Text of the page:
As I write this post, I’m less than one week away from the date my first child is due to be born.
When I watched and listened to the news about the tragedy in Newtown last Friday, I viewed it from the perspective of a not-quite-yet parent.
But, I also viewed it from the perspective of someone with a family history of mental illness.
Last night, as I thought of my friends who would be sending their small children back to school today, I realized: It is terrifying to think of your child being in a school where there is a shooting. And it is terrifying to think of your child being the shooter.
Like many people who have a family history of mental illness, for many years, thinking about having a child meant thinking that child might inherit more than my father’s eyes, hairline, or analytical nature. It meant thinking, “What if my child inherits my father’s mental illness?”
As a mental health professional, I’d like to think that I’d know the right things to do. In reality, I know that there are no protections for parents; when it comes to one’s own child, all the thought, effort, prevention, treatment, intervention, or money in the world can sometimes not be enough to make it better. But, making it better isn’t just about what parents can do for their own children. It’s about what we, as a society, can do to make it easier for people with mental illness to have better lives.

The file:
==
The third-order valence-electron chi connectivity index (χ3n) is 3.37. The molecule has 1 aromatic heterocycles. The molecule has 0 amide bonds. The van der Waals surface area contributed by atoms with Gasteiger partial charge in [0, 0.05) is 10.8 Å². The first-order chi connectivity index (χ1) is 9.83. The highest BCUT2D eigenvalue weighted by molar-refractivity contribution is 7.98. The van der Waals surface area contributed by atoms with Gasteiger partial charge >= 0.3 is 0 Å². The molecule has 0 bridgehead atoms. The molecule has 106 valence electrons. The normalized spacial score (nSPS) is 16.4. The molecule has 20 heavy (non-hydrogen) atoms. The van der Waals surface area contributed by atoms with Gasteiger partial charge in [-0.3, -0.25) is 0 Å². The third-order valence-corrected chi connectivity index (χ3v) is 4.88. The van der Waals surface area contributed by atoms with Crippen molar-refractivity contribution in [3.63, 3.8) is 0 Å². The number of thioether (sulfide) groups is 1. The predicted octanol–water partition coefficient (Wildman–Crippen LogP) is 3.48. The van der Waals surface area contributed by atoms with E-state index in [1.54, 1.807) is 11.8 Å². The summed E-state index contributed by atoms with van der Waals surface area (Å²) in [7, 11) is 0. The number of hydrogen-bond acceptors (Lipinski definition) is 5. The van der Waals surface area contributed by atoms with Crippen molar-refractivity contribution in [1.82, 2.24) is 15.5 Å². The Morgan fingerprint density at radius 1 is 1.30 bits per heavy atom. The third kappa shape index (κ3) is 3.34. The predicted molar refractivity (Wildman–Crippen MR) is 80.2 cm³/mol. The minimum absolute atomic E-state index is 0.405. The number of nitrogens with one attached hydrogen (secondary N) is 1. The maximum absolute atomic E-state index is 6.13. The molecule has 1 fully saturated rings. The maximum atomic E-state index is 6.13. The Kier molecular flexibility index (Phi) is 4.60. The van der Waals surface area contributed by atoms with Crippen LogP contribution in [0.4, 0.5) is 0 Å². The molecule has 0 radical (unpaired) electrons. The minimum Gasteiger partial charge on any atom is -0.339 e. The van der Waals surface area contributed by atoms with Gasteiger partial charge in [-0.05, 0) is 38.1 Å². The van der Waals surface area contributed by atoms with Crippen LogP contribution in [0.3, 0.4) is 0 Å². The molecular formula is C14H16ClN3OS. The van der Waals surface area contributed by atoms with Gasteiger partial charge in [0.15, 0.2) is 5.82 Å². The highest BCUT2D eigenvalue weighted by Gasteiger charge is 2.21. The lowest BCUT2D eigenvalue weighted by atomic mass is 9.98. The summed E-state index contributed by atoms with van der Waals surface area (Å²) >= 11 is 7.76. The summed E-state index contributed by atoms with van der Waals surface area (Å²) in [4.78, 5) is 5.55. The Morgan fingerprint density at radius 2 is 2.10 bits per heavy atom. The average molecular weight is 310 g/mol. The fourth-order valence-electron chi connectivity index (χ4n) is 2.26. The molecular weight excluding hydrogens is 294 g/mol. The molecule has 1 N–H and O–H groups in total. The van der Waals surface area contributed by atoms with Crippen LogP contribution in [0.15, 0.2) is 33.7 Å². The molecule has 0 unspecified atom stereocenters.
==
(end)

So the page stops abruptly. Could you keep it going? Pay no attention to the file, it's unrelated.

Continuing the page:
What kind of world do I want my child - this child of so much possibility - to be born into?
I want my child to be born into a world that asks questions and doesn’t look for easy answers.
For me, at the cusp of this auspicious time, it’s not just about decreasing access to guns. It’s not just about increasing access to mental health services. It’s not just about violent video games, or other cultural influences on thinking.
For me, as a not-quite-yet parent, as a person with a family history of mental illness, and as a public health social worker, it’s about all of these pieces, and how they fit together.
I want my child to be born into a world that sees how all of these pieces fit together.
One of my mentors, Betty Ruth at the Boston University School of Social Work, posed a series of questions to alumni today that I’d like to share with you. I couldn’t have framed them better:
- How do we create meaningful, accessible mental health services that young people will utilize?
- How can we cross classes and cultures—including the formidable gun culture—and begin to have conversations about prevention?
- How can we support fragile families; schools that can’t afford mental health services, people who don’t have insurance that covers what is needed for their troubled children?
- How can we help traumatized families, even if there are no funds to support those efforts?
- Can we begin to talk about changing the way we do “mental health” so that it isn’t so stigmatized, difficult to access, and avoided?
- Can we create a new community mental health, that it isn’t all based on pathology and diagnosis-driven “interventions?”
- Can we begin to step outside the medical model to begin to talk about the social environment in meaningful ways that change the way we in social work and in mental health generally, “do” service “provision?”
As we try to move on from the shock and fear that has reverberated nationwide, as we watch President Obama speak not just as a politician, but as a parent, let’s ask some of these questions. Let’s hold ourselves accountable for the future.